A little way off the beaten path, down quite a few miles of dirt roads, this national grassland is the perfect place for a pit stop and a hike. Here’s what you need to know about hiking Pawnee Buttes National Grassland.
Pawnee National Grassland is in Weld County, northeastern Colorado, about 35 miles east of Fort Collins. Eastern Colorado quite unlike the rocky mountain views most expect from this state. In the eastern plains, you’ll experience low, rolling hills and expansive views of flowing grass, cattle, oil rigs, and wind turbines. The Fence Post has an excellent overview of the area’s history.
We stop here on almost every road trip between Arizona and Minnesota. While national parks aren’t always the most dog-friendly places to visit (but Petrified Forest and White Sands are our favorites!), national forests and national grasslands are some of the BEST places to go with your pup!
Getting to the Pawnee Buttes Trailhead
From either direction, you’ll turn from a dirt county road onto more of a two-track dirt road. A few signs are pointing the way there. But I usually rely on Google Maps to guide my way to the trailhead. I got decent cell service through most of the grassland unless I was tucked into a dip between the prairie hills.
Hiking Pawnee Buttes Trail
Pawnee Buttes Trailhead has several covered picnic tables, grills, toilets, and informational signs. The trail is about 4.5 miles roundtrip and relatively easy for most hikers.
Dogs are allowed on the trail but must be on a leash or under voice control at all times. There are free-range cattle in the area, along with plenty of wildlife: coyote, prairie dog, swift fox, mule deer, burrowing owl, pronghorn, rattlesnakes, and more.
From the trailhead parking lot, you’ll pass through a gate to begin the trail. After that, you’ll come to a short trail forking off to the right for a lovely view of Lips Bluff. Continuing on the main trail, you’ll cross in front of Lips Bluff. Eventually, you’ll drop down between Lips Bluff and Overlook escarpment. Here you’ll notice a slight change in this semi-arid landscape, with more trees and bushes sprouting up along the washes.
Along the backside, after your hike up out of the washes, you can hike up onto Lips Bluff. There is a seasonal closure of Lips Bluff and the Overlook from March 1 to June 30 to protect birds nesting in the area. Many visitors come to the buttes for bird watching (prairie falcon, red tail hawk, golden eagle, lark bunting, and more). Even if that area is closed, you can continue on the main Pawnee Buttes Trail to West Pawnee Butte and East Pawnee Butte.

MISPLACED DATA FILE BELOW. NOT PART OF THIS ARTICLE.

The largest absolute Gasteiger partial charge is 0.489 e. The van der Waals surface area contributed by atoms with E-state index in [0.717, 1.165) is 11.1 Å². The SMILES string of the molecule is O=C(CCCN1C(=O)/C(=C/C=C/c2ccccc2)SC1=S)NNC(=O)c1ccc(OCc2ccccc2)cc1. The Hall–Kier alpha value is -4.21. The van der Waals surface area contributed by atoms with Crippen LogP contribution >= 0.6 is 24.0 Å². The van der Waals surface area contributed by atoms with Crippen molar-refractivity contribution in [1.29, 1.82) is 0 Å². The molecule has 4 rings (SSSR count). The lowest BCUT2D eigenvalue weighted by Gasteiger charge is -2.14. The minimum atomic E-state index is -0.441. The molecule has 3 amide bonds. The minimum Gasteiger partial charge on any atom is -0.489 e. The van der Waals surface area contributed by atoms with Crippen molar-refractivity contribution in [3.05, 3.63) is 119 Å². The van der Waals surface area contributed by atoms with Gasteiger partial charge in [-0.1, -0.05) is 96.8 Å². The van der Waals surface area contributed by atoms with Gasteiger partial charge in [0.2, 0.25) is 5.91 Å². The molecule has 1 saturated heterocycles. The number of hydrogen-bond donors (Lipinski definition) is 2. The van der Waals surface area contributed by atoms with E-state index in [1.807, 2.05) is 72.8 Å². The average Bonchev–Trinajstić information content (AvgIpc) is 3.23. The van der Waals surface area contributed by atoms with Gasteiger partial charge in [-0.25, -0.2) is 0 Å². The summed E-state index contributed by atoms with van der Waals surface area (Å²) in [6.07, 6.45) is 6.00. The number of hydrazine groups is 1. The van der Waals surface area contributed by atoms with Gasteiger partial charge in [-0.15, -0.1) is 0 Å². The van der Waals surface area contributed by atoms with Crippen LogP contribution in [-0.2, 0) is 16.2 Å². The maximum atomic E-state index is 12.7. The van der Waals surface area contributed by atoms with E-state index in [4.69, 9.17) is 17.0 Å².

The second butte, East Pawnee Butte, is on private land. Be sure to leave any gates you pass through as you found them. Additionally, do not climb on the west butte, east butte, or other surrounding mesas. The ground easily erodes, causing damage to the landscape and danger to the hiker.
Camping at Pawnee National Grassland
Throughout the Pawnee National Grassland, there are options for dispersed camping or staying in a designated campground. Most of the dispersed camping is along the dirt road to Pawnee Buttes Trailhead. If you’re selecting a camping spot along this road, be sure to stay only in a previously used site. For a designated campground, consider the Crow Valley Campground, along the eastern section of the grassland closer to Briggsdale and Greeley, Colorado.
Check the Weather and Be Prepared When Hiking Pawnee Buttes National Grassland
We’ve camped in the Pawnee Grassland multiple times, and each time there were strong winds and usually a storm right before or during our stay. The county road is typically passable, but the dirt road leading to the trailhead is a bumpy washboard on a good day. After a strong storm, there are large standing puddles, mud, and some severe washouts. Know the capabilities of your vehicle and what to do during a lightning storm.
Additionally, the weather can get quite warm. Be sure to bring plenty of water along during your hiking. Check out these dog bowls for hiking if you need one for your pup!